INCONSISTENT POLICIES NEMESIS OF PETROLEUM SECTOR
EXPERTS BELIEVE THE SECTOR HAS POTENTIAL TO BRING PAKISTAN IN THE LIST OF PETROLEUM EXPORTING ECONOMIES.
TARIQ AHMED SAEEDI
July 25 - 31, 2011
Frequent rises in the prices of petroleum products are one of the prime causes of spiking price inflation. A plenty of whys and ifs is linked with the upswing in the prices that affect domestic, commercial, and industrial sectors very badly. However, experts say the country can get rid itself of heavy oil import bills and its people of monstrous price-hikes, if the government rectifies its policies and priorities in the oil exploration and production sector that has potential to bring the country in the list of petroleum exporting economies.
Many industries have gone bust due to unbearably high cost of production, unemployment is scaling up, and consumer spending dips on double-digit inflation.
An estimate says local crude meets only15 per cent of the country's oil demand presently that stood at 20.16 million tons in 2009-10. Local crude production was 2.88 million tons in the same year while 6.88 million tons of crude and 10.4 million tons of refined products were imported.
Crude oil production by the national largest oil and gas producer oil and gas regulatory company limited (OGDCL) stood at 36,574 barrels per day for the month of June this year while production share from non-operated joint ventures was 6,689 barrels per day. OGDCL held 35 licences of oil and gas explorations while the government has issued total 134 exploration licenses to local private sector (55) and foreign E&P companies (44) including BP (UK), Eni (Italy), MOL (Hungary), OMV (Austria), BHP (Australia), and NIKO Resources (Canada). An average oil production per day stood at 65,332 barrels in Pakistan.
A paltry local oil production is a self-explanatory reason of the country's multibillion dollars oil import bill. It is a bizarre for a poor economy like Pakistan, which despite possessing proven alternative resources has 30 per cent of its total annual import bills churned up by the imports of petroleum products and crude oil. The country has an annual import bill of more than $40 billion.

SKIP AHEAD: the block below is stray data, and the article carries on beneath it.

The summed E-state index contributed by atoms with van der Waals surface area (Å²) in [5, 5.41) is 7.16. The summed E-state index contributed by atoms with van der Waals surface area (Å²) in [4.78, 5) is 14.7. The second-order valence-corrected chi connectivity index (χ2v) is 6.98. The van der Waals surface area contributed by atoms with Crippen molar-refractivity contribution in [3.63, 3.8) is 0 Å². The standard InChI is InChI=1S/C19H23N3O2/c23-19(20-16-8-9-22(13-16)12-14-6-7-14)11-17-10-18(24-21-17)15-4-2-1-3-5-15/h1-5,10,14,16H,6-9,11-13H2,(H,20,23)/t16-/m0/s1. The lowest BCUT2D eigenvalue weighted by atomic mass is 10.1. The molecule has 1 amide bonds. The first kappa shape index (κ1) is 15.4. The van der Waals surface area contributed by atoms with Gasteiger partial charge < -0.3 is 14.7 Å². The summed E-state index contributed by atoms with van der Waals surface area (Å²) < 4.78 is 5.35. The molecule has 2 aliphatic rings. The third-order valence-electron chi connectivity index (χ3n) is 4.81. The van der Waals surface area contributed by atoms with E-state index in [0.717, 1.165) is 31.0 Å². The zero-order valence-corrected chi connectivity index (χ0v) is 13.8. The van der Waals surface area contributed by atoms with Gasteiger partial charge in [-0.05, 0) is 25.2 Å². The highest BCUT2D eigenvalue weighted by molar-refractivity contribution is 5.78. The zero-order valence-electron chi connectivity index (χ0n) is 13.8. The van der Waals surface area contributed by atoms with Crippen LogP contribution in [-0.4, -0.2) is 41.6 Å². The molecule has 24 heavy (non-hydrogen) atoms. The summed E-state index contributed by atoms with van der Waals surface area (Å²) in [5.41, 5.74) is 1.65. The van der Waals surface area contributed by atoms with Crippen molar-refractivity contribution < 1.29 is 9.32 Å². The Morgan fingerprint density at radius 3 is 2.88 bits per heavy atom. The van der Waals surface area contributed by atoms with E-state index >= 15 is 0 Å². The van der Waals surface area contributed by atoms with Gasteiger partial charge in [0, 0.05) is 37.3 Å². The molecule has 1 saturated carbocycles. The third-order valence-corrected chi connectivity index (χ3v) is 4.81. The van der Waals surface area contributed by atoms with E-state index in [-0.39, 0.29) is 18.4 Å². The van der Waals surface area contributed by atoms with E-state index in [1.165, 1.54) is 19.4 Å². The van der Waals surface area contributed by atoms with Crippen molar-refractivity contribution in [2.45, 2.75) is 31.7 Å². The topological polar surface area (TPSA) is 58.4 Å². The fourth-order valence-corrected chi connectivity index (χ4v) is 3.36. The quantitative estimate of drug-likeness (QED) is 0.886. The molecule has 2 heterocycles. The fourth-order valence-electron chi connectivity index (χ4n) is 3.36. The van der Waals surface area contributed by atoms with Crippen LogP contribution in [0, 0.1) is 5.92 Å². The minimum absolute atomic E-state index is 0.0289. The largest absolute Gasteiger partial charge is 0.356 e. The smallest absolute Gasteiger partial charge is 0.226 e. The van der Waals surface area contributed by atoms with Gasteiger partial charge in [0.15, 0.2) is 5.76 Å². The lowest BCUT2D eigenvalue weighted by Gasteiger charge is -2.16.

During the last financial year (2010-11), the country spent whopping $12 billion on the imports of petroleum products and crude oil. Interestingly, the economy in the same year witnessed lowest economic growth of little over 2.4 per cent. According to the federal bureau of statistics, import bills of crude oil and petroleum products saw surge of 52 per cent to $4.8 billion from $3.17 billion and six per cent to $7.2 billion from $6.8 billion respectively in the last financial year while a combined importation of crude oil and petroleum products took a jump of 20 per cent. Import volume of crude oil rose 18 per cent to 7.5 million tons in 2010-11 over 6.3 million tons in 2009-10. However, import quantity of petroleum products dropped 15 per cent to 10.1 million tons from 10.4 million tons.
Pakistan has an enormous unexplored potential of oil and gas. This potential can be gauged from the fact that so far only 30 per cent of potential oil and gas fields have gone under exploration. According to a government's initiative namely 'Investment opportunities in Pakistan's oil and gas sector', 0.9 billion barrels oil of an estimated 27 billion barrels have been exploited so far. From the existing oilfields, 280 million barrels oil can be recovered, the data suggests.